According to Al Jazeera, South Korea’s intelligence agency says North Korea attempted to steal information on coronavirus vaccines and treatments by hacking Pfizer, the US pharmaceutical firm whose highly effective COVID-19 vaccine is being given to millions of people around the world.
North Korea has been under self-imposed isolation since closing its borders in January last year and leader Kim Jong Un has repeatedly insisted that the country has had no coronavirus cases.
Seoul’s National Intelligence Service “briefed us that North Korea tried to obtain technology involving the COVID vaccine and treatment by using cyberwarfare to hack into Pfizer,” Ha Tae-keung, an opposition member of South Korea’s parliamentary intelligence panel, told the news channel. Ha did not elaborate on the timing or success of the attempt.
South Korea’s National Intelligence Service (NIS) has claimed that it also foiled attempts by its neighbor to hack into South Korean firms developing coronavirus vaccines.
Tuesday’s revelation follows attempts last year by suspected North Korean hackers to break into the systems of at least nine healthcare companies including Johnson & Johnson, Novavax, and AstraZeneca.
Pyongyang has not publicly acknowledged the theft, though North Korean diplomats usually deny any allegations of wrongdoing. Pfizer said on Tuesday that it would not comment on the matter. The American pharmaceutical giant and German firm BioNTech co-developed the first Covid-19 vaccine approved for emergency use by the World Health Organization (WHO).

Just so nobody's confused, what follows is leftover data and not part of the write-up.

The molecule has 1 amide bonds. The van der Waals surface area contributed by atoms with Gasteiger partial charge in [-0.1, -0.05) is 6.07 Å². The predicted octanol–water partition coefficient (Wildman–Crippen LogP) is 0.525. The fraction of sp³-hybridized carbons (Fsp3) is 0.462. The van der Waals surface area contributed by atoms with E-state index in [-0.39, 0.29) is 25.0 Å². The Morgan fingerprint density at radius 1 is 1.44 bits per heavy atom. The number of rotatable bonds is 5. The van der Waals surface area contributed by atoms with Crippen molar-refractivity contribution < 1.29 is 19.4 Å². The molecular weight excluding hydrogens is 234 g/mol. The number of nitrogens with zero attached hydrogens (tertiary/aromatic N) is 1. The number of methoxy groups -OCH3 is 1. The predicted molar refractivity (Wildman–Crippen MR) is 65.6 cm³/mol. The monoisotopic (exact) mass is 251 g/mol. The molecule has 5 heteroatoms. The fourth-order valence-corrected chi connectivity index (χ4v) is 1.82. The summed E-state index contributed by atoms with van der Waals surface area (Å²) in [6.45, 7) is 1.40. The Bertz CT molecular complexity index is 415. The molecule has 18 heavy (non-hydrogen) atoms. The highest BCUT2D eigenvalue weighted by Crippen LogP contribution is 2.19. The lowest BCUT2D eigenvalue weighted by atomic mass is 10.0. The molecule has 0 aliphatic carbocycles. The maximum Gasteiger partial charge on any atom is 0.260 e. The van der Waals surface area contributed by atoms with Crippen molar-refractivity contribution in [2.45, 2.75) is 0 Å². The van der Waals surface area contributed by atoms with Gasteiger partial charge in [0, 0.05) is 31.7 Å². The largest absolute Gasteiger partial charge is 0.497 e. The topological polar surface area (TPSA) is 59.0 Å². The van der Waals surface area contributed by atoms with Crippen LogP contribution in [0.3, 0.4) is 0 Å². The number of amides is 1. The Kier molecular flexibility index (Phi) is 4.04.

According to the news channel, a United Nations report last month said that North Korea-linked hackers “continued to conduct operations against financial institutions and virtual currency exchange houses to generate revenue” in 2020 to support its nuclear and missile programmes. The total theft amounted to nearly $320 million, it said.
North Korea is expected to receive nearly two million doses of the vaccine developed by AstraZeneca and Oxford University by the first half of this year as part of the WHO or World Health Organization-backed COVAX vaccine-sharing programme.